Your writer needs to turn on a dime while listening — revising questions on the spot, following up here, redirecting there, deep-diving when intuition beckons, and otherwise responding with irreplaceably human curiosity.
This is how color, action, insights and other storytelling details emerge.
No. 3 — PR people may be awesome, too – A minority of PR people are super-excellent writers on par with journalists.
Oddly, the most talented are the ones who show up for writing training. By contrast, those most in need of help find reasons to stay away, even when their participation is supposedly mandatory.
This might be one of the ways you can tell the difference in your own teammates, even if you aren’t trained to assess journalistic writing yourself.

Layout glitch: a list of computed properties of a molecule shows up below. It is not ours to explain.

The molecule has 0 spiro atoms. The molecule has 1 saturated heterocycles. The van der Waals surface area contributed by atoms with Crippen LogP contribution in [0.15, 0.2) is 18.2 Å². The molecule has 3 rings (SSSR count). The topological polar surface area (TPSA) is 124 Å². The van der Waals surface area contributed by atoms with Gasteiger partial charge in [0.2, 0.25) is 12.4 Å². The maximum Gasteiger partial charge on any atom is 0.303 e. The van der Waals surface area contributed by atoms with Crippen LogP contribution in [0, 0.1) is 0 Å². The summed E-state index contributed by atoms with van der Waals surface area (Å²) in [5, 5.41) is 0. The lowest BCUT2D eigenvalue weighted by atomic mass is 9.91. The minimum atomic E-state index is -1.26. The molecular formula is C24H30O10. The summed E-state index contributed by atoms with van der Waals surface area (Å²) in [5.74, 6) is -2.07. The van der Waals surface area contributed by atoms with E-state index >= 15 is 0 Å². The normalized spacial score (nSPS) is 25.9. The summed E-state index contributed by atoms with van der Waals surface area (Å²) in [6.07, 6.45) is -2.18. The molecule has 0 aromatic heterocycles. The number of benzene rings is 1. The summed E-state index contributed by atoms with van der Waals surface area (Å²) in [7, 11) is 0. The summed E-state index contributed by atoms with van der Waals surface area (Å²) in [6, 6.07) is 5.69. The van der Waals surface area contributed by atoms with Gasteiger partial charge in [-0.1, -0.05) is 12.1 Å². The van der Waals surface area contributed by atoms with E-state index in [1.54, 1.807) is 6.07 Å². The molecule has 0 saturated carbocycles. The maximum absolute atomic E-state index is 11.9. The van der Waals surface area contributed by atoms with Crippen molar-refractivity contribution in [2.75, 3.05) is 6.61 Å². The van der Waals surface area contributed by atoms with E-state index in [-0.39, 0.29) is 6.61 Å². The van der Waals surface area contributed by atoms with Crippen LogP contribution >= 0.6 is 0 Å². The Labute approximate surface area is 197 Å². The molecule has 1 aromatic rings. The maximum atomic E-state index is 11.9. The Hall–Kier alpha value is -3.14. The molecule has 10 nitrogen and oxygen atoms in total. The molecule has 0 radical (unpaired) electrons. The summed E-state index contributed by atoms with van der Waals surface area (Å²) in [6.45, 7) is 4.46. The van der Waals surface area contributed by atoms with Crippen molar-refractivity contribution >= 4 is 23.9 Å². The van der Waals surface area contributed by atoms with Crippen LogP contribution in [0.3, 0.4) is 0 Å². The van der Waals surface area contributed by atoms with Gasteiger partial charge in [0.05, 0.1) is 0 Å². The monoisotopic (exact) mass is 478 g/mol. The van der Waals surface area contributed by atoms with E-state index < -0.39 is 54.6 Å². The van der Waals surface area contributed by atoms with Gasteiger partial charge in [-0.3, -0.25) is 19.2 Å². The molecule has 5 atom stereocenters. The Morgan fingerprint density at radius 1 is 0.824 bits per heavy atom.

The ones who jump at the chance for training may be your best writers.
If they are non-native English speakers who have worked in the U.S. in PR roles for a number of years, that speaks even more highly of them. Don’t let the foreign-born part fool you. This may indicate extreme talent, not imperfection.
PR people who become superb writers often are helped by their relational skills. They tune into their audiences’ needs and hold conflicting viewpoints in their head at once, serving both well. This is an essential trait in a top-quality writer.
A PR person’s continual interactions with journalists can also help.